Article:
The bottom line is when billing does not begin at the point of delivery, the process is already compromised. Paper-based documentation systems are outdated and can undermine an HME provider’s bottom line. In today’s HME business atmosphere, the margins no longer exist to support slow, inaccurate, paper-based delivery systems.

Using Technology to Close the Delivery-to-Billing Gap

HME businesses should ensure their delivery systems include technology that will decrease time to billing. Delivery verification and billing should be virtually simultaneous.

The benefits of a technology-driven delivery process include:

  • Fewer write-offs due to missing information and past-timely filing
  • Fewer denials with automatic serial number reconciliation
  • Faster billing because the synchronized system allows instantaneous transfer of delivery documents from drivers to billers
  • Faster audit response because every delivery is electronically logged and properly documented

Technology can improve workflow across various corners of an HME business. HME providers who use the latest technology systems will close the delivery-to-billing lag time and improve their margins. Software that offers an integrated billing system impacts every department, streamlining operations and improving efficiency across the business. For example:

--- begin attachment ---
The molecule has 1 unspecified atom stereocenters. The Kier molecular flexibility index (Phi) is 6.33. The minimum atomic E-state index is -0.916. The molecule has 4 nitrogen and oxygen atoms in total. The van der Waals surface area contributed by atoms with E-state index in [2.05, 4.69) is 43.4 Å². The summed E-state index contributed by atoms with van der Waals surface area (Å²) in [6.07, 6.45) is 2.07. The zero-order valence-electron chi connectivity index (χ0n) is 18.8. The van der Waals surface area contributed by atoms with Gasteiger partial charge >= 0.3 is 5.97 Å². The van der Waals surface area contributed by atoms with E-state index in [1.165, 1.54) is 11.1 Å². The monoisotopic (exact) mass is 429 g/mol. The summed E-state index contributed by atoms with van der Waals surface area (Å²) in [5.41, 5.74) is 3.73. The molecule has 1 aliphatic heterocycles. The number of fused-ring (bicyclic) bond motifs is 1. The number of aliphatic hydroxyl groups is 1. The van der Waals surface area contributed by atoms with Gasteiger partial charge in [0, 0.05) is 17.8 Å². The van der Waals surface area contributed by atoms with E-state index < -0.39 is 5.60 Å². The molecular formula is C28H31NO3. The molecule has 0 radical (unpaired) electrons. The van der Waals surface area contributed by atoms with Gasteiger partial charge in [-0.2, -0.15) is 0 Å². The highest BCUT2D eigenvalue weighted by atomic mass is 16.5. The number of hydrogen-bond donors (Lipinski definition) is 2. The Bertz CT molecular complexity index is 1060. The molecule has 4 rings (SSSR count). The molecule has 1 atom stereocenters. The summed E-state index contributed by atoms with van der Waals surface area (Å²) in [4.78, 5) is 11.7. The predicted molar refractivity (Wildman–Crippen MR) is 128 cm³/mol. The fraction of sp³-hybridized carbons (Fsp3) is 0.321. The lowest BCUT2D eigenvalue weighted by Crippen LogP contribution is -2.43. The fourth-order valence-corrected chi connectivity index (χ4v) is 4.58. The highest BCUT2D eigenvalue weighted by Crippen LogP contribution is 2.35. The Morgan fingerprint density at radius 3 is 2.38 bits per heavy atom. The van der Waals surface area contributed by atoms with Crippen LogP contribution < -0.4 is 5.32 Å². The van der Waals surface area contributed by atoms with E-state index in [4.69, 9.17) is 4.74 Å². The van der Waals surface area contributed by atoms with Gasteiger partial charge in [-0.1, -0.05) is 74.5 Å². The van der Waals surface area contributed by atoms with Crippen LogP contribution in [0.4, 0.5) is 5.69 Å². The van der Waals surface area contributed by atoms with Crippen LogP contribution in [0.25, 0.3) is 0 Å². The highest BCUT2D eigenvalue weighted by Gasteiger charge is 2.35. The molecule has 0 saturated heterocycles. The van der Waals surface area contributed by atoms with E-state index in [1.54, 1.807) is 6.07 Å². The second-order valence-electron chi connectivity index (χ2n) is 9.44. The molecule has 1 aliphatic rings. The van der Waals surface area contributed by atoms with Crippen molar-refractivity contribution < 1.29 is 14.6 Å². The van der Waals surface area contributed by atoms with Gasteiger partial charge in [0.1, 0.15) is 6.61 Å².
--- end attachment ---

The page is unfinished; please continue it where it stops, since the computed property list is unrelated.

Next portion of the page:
• Drivers—If the driver uses an automated system at delivery, there is no need to write down serial numbers and barcodes. Documents can be confirmed, time stamped and signed electronically. If everything is transmitted electronically on-site at the point of delivery, no paper documents need to be scanned upon return, and no paperwork needs to be completed at the office.
  • Billers—If the driver initiates billing at the point of delivery, the biller doesn’t have to wait to receive essential paperwork, which is often prone to incorrect or missing information. If this process occurs upon delivery, the biller has access to the necessary delivery confirmation, required signatures and serial numbers so they can immediately initiate invoicing.
  • Warehouse managers—Warehouse managers will benefit from electronic delivery route mapping, which automatically optimizes routes. Technology-driven delivery processes are tied to inventory control, which provide the warehouse with automatically updated inventory totals after delivery. Using scanners, inventory is always updated in real time on trucks, in warehouses and at the store.
  • Customer service representatives—Finally, the people most often fielding calls from frustrated or inquisitive customers can also have access to real-time information, including date and time of delivery and the bill generated at that point. Customer service representatives often waste far too much time trying to track down drivers for the updates customers request.

When most of the action occurs at the point of delivery with easy, automated software, there is little room for error or costly mistakes. In this way, technology is the key to closing the delivery-to-billing gap and improving margins for HME providers.